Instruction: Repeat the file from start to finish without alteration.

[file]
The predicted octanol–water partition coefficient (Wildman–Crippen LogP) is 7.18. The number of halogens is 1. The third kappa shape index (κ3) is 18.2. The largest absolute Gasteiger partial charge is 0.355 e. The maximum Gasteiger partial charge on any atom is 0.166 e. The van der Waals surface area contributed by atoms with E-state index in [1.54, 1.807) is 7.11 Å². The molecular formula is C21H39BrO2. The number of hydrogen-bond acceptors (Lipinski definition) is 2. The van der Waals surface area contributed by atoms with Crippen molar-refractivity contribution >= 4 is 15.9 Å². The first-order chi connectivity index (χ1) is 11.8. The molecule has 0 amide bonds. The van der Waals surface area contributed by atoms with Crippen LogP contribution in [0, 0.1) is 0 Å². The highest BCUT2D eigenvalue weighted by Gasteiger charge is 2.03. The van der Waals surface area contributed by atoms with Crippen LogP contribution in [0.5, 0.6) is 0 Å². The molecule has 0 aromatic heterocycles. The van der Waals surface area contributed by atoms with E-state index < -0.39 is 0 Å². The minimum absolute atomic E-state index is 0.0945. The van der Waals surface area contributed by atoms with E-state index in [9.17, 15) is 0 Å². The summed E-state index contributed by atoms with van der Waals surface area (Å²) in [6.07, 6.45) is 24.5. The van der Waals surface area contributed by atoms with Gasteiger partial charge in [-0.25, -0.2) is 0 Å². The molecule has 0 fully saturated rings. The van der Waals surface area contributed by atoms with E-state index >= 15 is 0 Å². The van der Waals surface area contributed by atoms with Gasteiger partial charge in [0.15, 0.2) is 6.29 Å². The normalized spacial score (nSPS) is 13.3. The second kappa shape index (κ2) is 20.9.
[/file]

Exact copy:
The predicted octanol–water partition coefficient (Wildman–Crippen LogP) is 7.18. The number of halogens is 1. The third kappa shape index (κ3) is 18.2. The largest absolute Gasteiger partial charge is 0.355 e. The maximum Gasteiger partial charge on any atom is 0.166 e. The van der Waals surface area contributed by atoms with E-state index in [1.54, 1.807) is 7.11 Å². The molecular formula is C21H39BrO2. The number of hydrogen-bond acceptors (Lipinski definition) is 2. The van der Waals surface area contributed by atoms with Crippen molar-refractivity contribution >= 4 is 15.9 Å². The first-order chi connectivity index (χ1) is 11.8. The molecule has 0 amide bonds. The van der Waals surface area contributed by atoms with Crippen LogP contribution in [0, 0.1) is 0 Å². The highest BCUT2D eigenvalue weighted by Gasteiger charge is 2.03. The van der Waals surface area contributed by atoms with Crippen LogP contribution in [0.5, 0.6) is 0 Å². The molecule has 0 aromatic heterocycles. The van der Waals surface area contributed by atoms with E-state index < -0.39 is 0 Å². The minimum absolute atomic E-state index is 0.0945. The van der Waals surface area contributed by atoms with E-state index in [9.17, 15) is 0 Å². The summed E-state index contributed by atoms with van der Waals surface area (Å²) in [6.07, 6.45) is 24.5. The van der Waals surface area contributed by atoms with Gasteiger partial charge in [-0.25, -0.2) is 0 Å². The molecule has 0 fully saturated rings. The van der Waals surface area contributed by atoms with E-state index >= 15 is 0 Å². The van der Waals surface area contributed by atoms with Gasteiger partial charge in [0.15, 0.2) is 6.29 Å². The normalized spacial score (nSPS) is 13.3. The second kappa shape index (κ2) is 20.9.